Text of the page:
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Creating Combo Boxes in Access 2007 that Allows Users to Select N/A

Office 2007

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Summary:  Learn how to use an Access query to create a combo box that gives users a way to enter a Null value by selecting <N/A>. (5 printed pages)

Office Visual How To

Applies to:   2007 Microsoft Office System, Microsoft Office Access 2007

Adapted from Access Cookbook, 2nd Edition by Ken Getz, Paul Litwin and Andy Baron Copyright (c) 2004, O'Reilly Media, Inc. All rights reserved. Used with permission.

Ken Getz, MCW Technologies, LLC.

April 2009


Sometimes Access developers must create applications that require users to specify a value from a long, restricted list of data in a combo box. While that is a standard problem and has a standard solution, it is a more difficult undertaking to include a <N/A> option in your combo box that users can select to specify a null value for a particular field. The solution uses a simple Union query and an unbound combo box where users cannot enter any invalid entries, just a provided value or a special string such as “<N/A>”.

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Creating Combo Boxes in Access that include N/A

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Length: 09:32 | Size: 8.52 MB | Type: WMV file

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Download the sample database

To limit the entries in your combo box to those that you provide, set the LimitToList property for the combo box to Yes. To add an additional <N/A> row to the row source, use a sorted union query. (Use <N/A> instead of N/A so that the entry sorts to the top of the list in the combo box.) To complete the implementation, you'll make the combo box unbound and then use a bit of VBA code to move values between the underlying table and the combo box.

The sample database, CreateComboBoxWithNA.accdb, has two tables that contain information about a small music collection (tblAlbums and tblArtists), a form that demonstrates the technique you'll learn about here (frmAlbums), and a Union query that does the work for you (qryArtists).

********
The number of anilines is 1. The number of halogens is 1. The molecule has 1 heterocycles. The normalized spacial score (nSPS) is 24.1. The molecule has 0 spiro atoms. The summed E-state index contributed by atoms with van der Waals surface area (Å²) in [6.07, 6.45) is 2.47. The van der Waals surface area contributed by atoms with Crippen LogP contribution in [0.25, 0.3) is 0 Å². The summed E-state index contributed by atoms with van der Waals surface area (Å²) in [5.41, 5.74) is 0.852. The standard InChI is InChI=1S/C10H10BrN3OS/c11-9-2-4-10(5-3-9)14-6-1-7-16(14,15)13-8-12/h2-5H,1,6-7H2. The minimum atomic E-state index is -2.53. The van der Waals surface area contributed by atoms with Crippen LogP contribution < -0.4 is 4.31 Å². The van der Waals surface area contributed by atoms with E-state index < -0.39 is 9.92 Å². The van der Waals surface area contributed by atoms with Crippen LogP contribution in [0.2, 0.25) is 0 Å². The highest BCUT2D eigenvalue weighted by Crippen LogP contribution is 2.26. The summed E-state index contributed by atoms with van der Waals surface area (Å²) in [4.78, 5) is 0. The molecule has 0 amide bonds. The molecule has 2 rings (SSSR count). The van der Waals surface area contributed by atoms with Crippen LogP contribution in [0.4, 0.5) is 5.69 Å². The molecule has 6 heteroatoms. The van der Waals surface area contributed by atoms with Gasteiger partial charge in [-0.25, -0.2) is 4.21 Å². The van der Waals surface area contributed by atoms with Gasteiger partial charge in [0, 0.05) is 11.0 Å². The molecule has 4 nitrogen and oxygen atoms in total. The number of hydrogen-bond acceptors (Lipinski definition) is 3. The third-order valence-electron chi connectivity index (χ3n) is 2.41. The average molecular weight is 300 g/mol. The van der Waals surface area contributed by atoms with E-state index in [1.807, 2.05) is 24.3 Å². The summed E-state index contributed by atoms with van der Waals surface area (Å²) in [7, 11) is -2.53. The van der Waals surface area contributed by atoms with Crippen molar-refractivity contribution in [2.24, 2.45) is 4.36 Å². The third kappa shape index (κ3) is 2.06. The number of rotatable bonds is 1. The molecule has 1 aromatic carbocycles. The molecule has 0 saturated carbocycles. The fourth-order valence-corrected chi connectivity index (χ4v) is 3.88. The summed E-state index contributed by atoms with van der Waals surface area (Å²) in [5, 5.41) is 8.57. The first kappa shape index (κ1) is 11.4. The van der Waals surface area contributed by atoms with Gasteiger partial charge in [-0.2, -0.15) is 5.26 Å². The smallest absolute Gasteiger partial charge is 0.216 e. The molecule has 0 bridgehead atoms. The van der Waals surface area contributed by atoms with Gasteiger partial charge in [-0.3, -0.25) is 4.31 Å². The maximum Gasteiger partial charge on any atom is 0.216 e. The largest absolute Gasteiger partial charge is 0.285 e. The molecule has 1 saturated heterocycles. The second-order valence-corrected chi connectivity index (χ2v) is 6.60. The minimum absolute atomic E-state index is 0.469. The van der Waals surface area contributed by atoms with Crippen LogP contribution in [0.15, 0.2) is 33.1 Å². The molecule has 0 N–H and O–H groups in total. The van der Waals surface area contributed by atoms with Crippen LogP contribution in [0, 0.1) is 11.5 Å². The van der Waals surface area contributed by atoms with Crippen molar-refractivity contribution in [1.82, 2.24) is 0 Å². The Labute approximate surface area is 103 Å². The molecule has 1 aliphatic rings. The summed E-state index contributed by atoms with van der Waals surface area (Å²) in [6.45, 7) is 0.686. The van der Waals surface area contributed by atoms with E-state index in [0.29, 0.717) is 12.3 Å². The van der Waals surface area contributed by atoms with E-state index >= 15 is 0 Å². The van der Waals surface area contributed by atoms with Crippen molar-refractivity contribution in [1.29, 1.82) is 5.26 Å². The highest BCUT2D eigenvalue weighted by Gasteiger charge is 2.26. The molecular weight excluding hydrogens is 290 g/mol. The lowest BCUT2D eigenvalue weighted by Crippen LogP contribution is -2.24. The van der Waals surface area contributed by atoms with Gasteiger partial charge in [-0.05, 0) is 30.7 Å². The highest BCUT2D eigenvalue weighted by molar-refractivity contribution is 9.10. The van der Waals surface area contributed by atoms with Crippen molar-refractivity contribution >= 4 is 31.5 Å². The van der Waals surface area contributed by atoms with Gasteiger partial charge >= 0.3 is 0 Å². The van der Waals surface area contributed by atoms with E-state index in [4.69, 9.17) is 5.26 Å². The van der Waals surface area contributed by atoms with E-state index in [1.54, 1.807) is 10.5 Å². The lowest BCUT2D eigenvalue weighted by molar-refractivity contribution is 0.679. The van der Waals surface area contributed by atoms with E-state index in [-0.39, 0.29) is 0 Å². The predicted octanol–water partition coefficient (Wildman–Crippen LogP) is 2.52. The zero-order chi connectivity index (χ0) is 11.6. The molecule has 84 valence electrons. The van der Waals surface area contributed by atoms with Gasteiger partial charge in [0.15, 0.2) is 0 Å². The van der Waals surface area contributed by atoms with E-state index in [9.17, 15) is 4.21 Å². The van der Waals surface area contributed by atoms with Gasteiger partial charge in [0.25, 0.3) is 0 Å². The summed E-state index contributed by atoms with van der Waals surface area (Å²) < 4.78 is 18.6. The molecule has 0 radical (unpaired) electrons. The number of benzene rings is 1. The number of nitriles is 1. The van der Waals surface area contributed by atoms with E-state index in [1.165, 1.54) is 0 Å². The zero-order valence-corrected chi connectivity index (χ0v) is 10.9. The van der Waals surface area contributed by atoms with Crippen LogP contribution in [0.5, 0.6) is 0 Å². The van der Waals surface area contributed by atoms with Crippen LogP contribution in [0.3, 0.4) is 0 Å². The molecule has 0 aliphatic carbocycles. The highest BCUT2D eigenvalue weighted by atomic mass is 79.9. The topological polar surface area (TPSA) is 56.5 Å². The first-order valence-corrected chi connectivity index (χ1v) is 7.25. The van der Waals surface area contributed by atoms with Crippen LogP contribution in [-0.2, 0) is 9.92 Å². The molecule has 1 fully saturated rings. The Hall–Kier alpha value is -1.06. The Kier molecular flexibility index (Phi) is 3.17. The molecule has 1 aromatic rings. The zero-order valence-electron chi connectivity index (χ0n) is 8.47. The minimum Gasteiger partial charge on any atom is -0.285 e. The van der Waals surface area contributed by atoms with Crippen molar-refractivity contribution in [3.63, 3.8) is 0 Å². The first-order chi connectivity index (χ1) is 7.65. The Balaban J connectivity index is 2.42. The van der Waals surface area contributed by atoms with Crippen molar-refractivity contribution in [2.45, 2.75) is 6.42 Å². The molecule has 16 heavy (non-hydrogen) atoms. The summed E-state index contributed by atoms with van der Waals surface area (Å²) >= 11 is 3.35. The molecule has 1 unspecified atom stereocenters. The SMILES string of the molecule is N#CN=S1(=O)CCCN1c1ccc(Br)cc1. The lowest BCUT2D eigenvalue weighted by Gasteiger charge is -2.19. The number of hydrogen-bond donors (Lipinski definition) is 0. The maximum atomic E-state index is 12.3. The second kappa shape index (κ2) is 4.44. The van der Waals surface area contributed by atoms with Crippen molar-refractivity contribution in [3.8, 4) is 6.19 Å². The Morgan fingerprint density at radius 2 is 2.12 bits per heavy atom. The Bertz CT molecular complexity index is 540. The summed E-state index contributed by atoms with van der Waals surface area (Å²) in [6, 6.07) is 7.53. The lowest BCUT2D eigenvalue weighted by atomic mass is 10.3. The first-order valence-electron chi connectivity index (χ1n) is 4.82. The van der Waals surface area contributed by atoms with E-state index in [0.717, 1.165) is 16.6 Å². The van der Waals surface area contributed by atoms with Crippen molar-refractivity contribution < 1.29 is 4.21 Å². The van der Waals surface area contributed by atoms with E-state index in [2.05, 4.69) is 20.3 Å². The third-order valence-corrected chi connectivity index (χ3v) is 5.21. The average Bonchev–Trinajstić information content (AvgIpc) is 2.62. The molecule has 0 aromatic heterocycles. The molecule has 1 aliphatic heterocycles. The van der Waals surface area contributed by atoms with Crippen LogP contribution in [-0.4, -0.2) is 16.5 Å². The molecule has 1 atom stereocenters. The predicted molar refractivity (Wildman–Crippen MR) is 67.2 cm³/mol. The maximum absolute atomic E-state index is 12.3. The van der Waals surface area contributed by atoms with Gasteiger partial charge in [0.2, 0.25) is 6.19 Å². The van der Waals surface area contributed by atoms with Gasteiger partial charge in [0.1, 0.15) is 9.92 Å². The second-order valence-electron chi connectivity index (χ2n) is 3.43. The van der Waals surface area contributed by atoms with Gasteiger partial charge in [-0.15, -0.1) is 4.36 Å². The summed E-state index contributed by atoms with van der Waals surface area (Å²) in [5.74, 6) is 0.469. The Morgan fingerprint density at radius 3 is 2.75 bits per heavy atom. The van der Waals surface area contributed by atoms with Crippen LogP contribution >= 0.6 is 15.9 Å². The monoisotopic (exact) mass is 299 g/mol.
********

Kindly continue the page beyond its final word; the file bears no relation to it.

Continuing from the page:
Take a moment to study the tables in the sample database.

Figure 1. Tables in the sample database

Tables in the sample database

To manually create a combo box with an <N/A> entry, follow these steps:

  1. Create a new query to supply the values for the combo box control. Click Create, and in the Other group, select Query Design. Close the Show Table dialog box without selecting a table, and then in the Query Type group, select Union. Type the following Union query, which retrieves data from all the rows in tblArtists, and adds a new row with the value <N/A> in both columns.

    SELECT ArtistID, ArtistName
    FROM tblArtists
    SELECT "<N/A>","<N/A>"
    FROM tblArtists
    ORDER BY ArtistName;
  2. The query returns results similar to those in Figure 2. Save and close the query after you run it (it already exists as qryArtists in the sample database).

    Figure 2. Results from the Union query

    Results from the Union query
  3. Open a form in Design view, and create a new ComboBox control. (The sample database includes the completed form, frmAlbums.) Use the following list to specify properties for the control, and use the name of the query that you just created as the RowSource property. Make sure to leave the ControlSource property empty; that is, leave the combo box unbound. Note that by setting the ColumnWidths property to 0in;2in, only the second column (the artist name) is visible--the ArtistID field is effectively hidden.


















  4. Select the new combo box and then select the Event tab in the Properties window. In the After Update property value, select [Event Procedure], and then click the ellipsis button (…) to the right of the property to open the code editor.

  5. Modify the AfterUpdate event handler so that it is similar to the following code. Replace the field and control names to match your particular declarations.

    Private Sub cboArtistID_AfterUpdate()
        If cboArtistID = "<N/A>" Then
            ArtistID = Null
            ArtistID = cboArtistID
        End If
    End Sub